By contrast, Montreal's Brian Gionta had two goals, six shots, and provided effective leadership to his teammates throughout the game. Gionta's power-play goal only 32 seconds into the game was exactly the start that the Canadiens needed. Andrei Kostitsyn is back on track. His determined effort created a turnover that led to a Mike Cammalleri one-timer for the Habs' third goal.

Travis Moen had a gritty game leading the team in hits and scoring a back-breaking short-handed goal in the second period. The superb defensive play of Tomas Plekanec has gone mostly unnoticed but continued tonight. He has been primarily responsible for Crosby and Evgeni Malkin combining for one even-strength goal in the series.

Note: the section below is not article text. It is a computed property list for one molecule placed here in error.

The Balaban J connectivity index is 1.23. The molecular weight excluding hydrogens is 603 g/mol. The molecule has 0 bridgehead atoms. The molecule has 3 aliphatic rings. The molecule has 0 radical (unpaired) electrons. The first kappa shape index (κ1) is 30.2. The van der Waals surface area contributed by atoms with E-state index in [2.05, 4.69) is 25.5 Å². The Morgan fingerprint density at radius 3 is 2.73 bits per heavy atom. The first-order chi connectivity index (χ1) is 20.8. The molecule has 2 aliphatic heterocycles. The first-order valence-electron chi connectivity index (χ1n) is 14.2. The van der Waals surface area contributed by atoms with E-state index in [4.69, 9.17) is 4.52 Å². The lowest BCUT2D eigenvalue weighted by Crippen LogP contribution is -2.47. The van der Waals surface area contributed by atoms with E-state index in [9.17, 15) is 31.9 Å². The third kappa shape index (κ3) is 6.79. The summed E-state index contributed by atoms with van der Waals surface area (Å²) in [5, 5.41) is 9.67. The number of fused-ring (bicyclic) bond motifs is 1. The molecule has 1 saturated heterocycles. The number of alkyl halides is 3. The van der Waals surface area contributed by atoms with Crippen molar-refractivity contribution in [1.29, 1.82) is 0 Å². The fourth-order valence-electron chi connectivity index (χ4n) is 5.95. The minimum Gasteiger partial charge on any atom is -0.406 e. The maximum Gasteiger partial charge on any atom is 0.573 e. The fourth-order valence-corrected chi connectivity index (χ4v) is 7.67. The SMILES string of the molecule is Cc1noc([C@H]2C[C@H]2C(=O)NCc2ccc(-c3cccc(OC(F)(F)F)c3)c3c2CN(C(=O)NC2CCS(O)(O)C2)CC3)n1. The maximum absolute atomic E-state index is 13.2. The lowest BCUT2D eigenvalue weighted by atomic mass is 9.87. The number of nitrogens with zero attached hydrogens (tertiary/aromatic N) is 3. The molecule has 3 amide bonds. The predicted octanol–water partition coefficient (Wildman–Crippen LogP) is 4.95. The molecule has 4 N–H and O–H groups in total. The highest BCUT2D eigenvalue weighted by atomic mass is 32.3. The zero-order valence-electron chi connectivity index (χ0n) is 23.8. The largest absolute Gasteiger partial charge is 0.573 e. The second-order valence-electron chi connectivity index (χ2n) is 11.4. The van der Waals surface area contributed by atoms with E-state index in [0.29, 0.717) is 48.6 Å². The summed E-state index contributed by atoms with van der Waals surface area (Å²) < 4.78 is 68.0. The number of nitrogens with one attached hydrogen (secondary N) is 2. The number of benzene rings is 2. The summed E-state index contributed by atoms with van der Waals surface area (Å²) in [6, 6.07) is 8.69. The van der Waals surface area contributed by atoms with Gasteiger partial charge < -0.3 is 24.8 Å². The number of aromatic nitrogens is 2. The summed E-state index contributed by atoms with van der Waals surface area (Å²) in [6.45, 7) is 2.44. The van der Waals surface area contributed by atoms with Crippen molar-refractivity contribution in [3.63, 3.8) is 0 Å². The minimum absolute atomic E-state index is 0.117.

"There was a lot of criticism of this team last summer when (former general manager Bob Gainey) put it together. They said we were too small, not big enough to make the playoffs. But we knew what kind of players we had in this room," said Cammalleri.

The Canadiens dominated on special teams. They killed off all six Pittsburgh penalties, were 2-for-4 on the power-play, and scored a short-handed goal.

Josh Gorges, with five blocked shots, and Jaroslav Spacek were the most effective defenders in the game. The Habs blocked 26 shots in total.

Roman Hamrlik didn't have his best game. He took a bad penalty, and was helpless on a Penguins goal after losing his stick. P.K. Subban played 23 minutes and had an assist but struggled at times with decision-making.